Last week a relative sent a long, thoughtful note querying me on whether I might take on the task of composing a booklet of advice for parents who are unexpectedly homeschooling, or looking into homeschooling, and wish to be buoyed up.

His assumption was that as I had written a book about tiny rural schools (“Island Schoolhouse: One room for all,” Tilbury House, 2012) and had taught alone in a one-room school (the ultimate multi-aged classroom) and had homeschooled my own children for a few years through their older elementary grades without hobbling them too badly (they both managed to avoid the penitentiary) and because I have an attitude toward home education that steers clear of extremes — advocating neither micro-management of, nor total self-direction by, children — I could reassure, and perhaps offer useful suggestions to, the many parents who would like to homeschool without too much anxiety.

By the way, as a teacher, I would ordinarily advise against sentences as convoluted as that one there.

I’ve been known to have the rosy-colored glasses on about this stuff. Adults who choose to teach their own family members do not need degrees in education or a deep knowledge of Spanish and physics. They do need to be flexible, and to be willing learners themselves, but homeschooling can work fine if you have children whose educational needs you are set up to deal with (nobody truly has “no” needs). The intergenerational relationship should be reasonably respectful, and you the adult need some control over your workday. You need to have the time, and an enjoyment of learning. If it were only so simple.

While I was honored that my correspondent thought I might help ease anybody’s burden in these stressful times, his suggestion just underscored the list of complexities. There can be no “150 pages of guidance they can trust,” as he proposed. School nowadays is about so much more than school.

“Normal” life for most just assumes the family disperses each morning to daycare/preschool and school and work. With people forced to stay home families try to adapt, but that adjustment takes some grease in the gears, and that grease is usually money — or extra adults in the household who don’t have to be on the job all day, which equates to money.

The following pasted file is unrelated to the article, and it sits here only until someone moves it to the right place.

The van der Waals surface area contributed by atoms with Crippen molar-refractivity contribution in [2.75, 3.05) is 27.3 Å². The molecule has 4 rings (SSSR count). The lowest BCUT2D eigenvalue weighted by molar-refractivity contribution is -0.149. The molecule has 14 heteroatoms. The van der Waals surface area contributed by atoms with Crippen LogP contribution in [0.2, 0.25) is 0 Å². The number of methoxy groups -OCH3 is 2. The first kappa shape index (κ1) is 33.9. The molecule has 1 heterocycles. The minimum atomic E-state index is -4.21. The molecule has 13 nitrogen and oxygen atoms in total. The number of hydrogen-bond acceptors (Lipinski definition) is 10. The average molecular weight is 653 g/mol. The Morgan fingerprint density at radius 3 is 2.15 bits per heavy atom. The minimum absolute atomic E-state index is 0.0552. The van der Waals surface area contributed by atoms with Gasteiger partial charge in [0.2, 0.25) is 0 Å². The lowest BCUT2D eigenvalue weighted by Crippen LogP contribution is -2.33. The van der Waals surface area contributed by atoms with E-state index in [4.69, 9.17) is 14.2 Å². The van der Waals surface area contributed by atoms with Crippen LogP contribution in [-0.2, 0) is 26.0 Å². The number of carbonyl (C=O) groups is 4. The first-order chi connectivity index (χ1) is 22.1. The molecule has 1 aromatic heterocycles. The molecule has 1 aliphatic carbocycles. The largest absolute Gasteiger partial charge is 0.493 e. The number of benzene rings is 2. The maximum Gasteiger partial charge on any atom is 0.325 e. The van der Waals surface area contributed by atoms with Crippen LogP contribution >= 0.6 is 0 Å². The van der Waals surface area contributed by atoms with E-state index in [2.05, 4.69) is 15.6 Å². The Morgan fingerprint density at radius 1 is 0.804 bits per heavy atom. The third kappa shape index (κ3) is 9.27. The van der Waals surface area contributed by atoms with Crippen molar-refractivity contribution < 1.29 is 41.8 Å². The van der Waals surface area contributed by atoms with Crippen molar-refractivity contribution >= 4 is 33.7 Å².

This is proving to be a haves vs. have-nots issue. No “helpful hints” on homeschooling can change the reality of students who need school as childcare, school as a source of daily square meals, school as a physically safe place as opposed to home, school as the only place to access needed specialized professional supports, school as the “way out” of a miserable situation.

The big problem isn’t really education. It isn’t academics, it isn’t subject content, it isn’t “schoolwork.” The hard nuts to crack are everything else but the schoolwork. We are seeing how much American schools are expected to do besides teach the three Rs.

So, acknowledging that there are rather few parents who do not need school to be anything from the above list, and with deference to my relative who thinks I can be trusted with such responsibility, a few oddments from my own experience:

• It’s OK for children to skin their knees playing outdoors. It’s also OK for a kid to learn to put on her own Band-Aid. If you have a place to play outside, go there!

• It’s fine for a student to spend a whole day on one thing, like reading a long book or struggling with a complex repair job (which would in my opinion count as school). There is no real educational need for eight subjects a day, every day, all the time. The exception is when learning a truly new skill, like a language or an instrument; in those cases, a little each day is often more productive than a lot once in a while.

• Little kids and big kids are not the same thing. Sometimes they aren’t even all that similar.

• “Baking cookies counts as math” is true for young children. It is not, however, algebra II. Don’t let’s get too lazy.

• Now is the time to enjoy the geography you never got yourself in school. Never before in the several generations of the geographically illiterate has it been so easy to “see” another place, because of the internet. Spread out a map and go touring online.

• Make them memorize their times tables. Most everything else they can look up.

• Paperwork—or screen work, now—is not the measure of a human being. Keep it in its place.

• Make sure the easy kid — the one who doesn’t demand much, who works on their own, and volunteers to do their own laundry, and is inexplicably resilient — gets your attention, too.